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EVs pose danger to mechanics: FCAI

Up to speed: Technicians working in a car company’s dealer network receive specialist training to safely handle the high voltages associated with electrified vehicles.

FCAI warns against independent servicing, repair of EVs without specialist training

General News logo9 Sep 2019

THE peak body representing car companies in Australia has warned that independent mechanics could be putting themselves in danger by working on electric vehicles unless they have specialist training specific to each particular model.

 

Speaking to GoAuto about the right of independent operators to gain access to servicing and repair data from the car manufacturers, which are sometimes tightly held for their own dealer networks, Federal Chamber of Automotive Industries (FCAI) chief executive Tony Weber expressed concern about the risks involved in working on EVs without sufficient training.

 

He said the FCAI supported service and repair information being placed in the public domain – as long as the costs involved to the car companies was realistic – but questioned the independent aftermarket sector’s ability to handle the job.

 

“(An) issue that I think is of enormous concern is the welfare of mechanics,” Mr Weber said.

 

“Cars, especially as we move down the pathway of electrification, there are a lot of elements to those cars you have to have specific training for, otherwise you should not touch that vehicle.

 

“Without that skill, I am worried about it at an occupational health and safety level, I’m worried about the health of mechanics, and also there was a question mark about the capability to actually fix these cars.

 

“So, once again, what on the surface sounds like a simple issue, has many, many dimensions to it.”

 

The rapid rise of EVs in other markets such as the UK has seen motor industry bodies push for regulatory change to ensure independent technicians have the required skills, training and certification to work on all types of electrified vehicles, including plug-in hybrids.

 

These vehicles typically have electrical systems that can operate at voltages that are high enough to endanger life.

 

The Australian Automotive Aftermarket Association’s partner ACA Research recently published a report on the local EV sector that found that “Australia’s growing EV market will require an extensive recharging and aftermarket servicing network”.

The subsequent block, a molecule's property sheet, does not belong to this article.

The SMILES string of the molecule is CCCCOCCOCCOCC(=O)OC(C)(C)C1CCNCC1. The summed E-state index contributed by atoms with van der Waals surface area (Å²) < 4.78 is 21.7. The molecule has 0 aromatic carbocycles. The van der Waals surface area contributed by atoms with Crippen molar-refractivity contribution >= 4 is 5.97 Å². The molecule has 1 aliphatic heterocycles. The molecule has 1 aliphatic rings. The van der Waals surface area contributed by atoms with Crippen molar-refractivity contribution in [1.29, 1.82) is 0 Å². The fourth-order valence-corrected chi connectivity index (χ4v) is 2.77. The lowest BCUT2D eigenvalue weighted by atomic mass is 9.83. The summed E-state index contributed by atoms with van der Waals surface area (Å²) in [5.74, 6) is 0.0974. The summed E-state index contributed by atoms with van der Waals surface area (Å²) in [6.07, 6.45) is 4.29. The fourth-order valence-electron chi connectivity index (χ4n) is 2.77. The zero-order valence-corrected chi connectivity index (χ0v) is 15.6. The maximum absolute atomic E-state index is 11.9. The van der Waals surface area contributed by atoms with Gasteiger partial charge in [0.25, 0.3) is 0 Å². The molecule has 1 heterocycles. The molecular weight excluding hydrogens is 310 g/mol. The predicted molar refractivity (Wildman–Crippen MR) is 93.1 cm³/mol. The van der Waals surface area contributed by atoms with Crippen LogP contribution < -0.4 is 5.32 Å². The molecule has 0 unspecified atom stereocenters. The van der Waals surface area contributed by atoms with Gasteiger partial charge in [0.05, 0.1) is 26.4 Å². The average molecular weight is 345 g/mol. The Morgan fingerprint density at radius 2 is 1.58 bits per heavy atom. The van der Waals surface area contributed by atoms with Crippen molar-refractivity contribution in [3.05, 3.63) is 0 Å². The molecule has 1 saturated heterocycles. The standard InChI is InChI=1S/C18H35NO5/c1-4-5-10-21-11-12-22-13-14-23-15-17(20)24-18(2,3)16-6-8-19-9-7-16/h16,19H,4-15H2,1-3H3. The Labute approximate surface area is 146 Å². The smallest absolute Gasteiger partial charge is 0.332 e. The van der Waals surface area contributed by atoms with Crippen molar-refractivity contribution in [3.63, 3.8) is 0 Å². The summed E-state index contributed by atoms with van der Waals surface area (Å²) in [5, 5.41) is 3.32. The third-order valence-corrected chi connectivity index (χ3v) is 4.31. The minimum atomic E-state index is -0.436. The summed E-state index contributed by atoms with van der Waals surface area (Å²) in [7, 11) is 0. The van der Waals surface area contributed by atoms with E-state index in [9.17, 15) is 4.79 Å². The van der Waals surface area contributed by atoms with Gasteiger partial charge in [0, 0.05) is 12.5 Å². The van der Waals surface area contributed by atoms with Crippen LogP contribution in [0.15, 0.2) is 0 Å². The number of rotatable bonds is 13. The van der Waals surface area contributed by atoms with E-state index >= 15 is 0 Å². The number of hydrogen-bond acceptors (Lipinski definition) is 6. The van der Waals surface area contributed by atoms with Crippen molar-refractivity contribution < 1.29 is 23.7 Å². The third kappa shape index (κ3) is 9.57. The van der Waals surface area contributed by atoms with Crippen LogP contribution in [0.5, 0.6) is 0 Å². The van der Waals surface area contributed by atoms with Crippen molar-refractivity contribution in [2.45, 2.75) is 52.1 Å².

It also stressed that developing a competitive aftermarket to meet the servicing requirements of a growing EV carparc was critical.

 

“While service intervals for EVs are less frequent than their ICE (internal combustion engine) counterparts, their servicing requirements are more complex,” the report said.

 

“For example, an independent repairer will need technicians who have the skills and expertise to service different battery packs, typically requiring a higher level of training in electrical engineering than is currently the case.”

 

The aftermarket association and a range of other industry bodies have been lobbying the federal government for several years to introduce regulations that require all car manufacturers to share technical information with independent repairers.

 

Mr Weber said he expected there will be reform but questioned the actual level of demand out in the marketplace.

 

“Our position has been for some time now that we support the provision of access to service and repair information into the public domain,” he said.

 

“My only concern with this is that we get the balance right here – the cost-benefit analysis.

 

“What is the international experience? The European Union has had a scheme in place for the best part of two decades, and the US have had it in place for a decade. And the independent repair sector in the US and the EU have one thing in common: they don’t buy the data.

 

“Let’s have a look at Australia. Apparently, General Motors Holden is the posterchild, according to the aftermarket association, about putting the information in the public domain.

 

“So, I’m fascinated when Holden tells me that very few businesses buy their data. There’s a lot of Holdens on the road in Australia, but the independent repair sector don’t buy their data. In fact, more backyard mechanics buy it than the independent repair sector.

 

“Toyota is exactly the same story. So what we have here is the experience out of the US, we have the experience out of the European Union – extensive experience – we have Toyota’s experience, which I think in the latest census there were 2.9 million Toyotas on the road, no-one buys the data off Toyota, and Holden have a lot of cars on the road in Australia (and) no-one buys their data here.

 

“Let’s not saddle the industry with the enormous cost of actually supplying this data in a certain format, in certain ways, in certain details, without the industry ever using it because all that does is put additional costs on new-car buyers – because there’s no free lunch here.”


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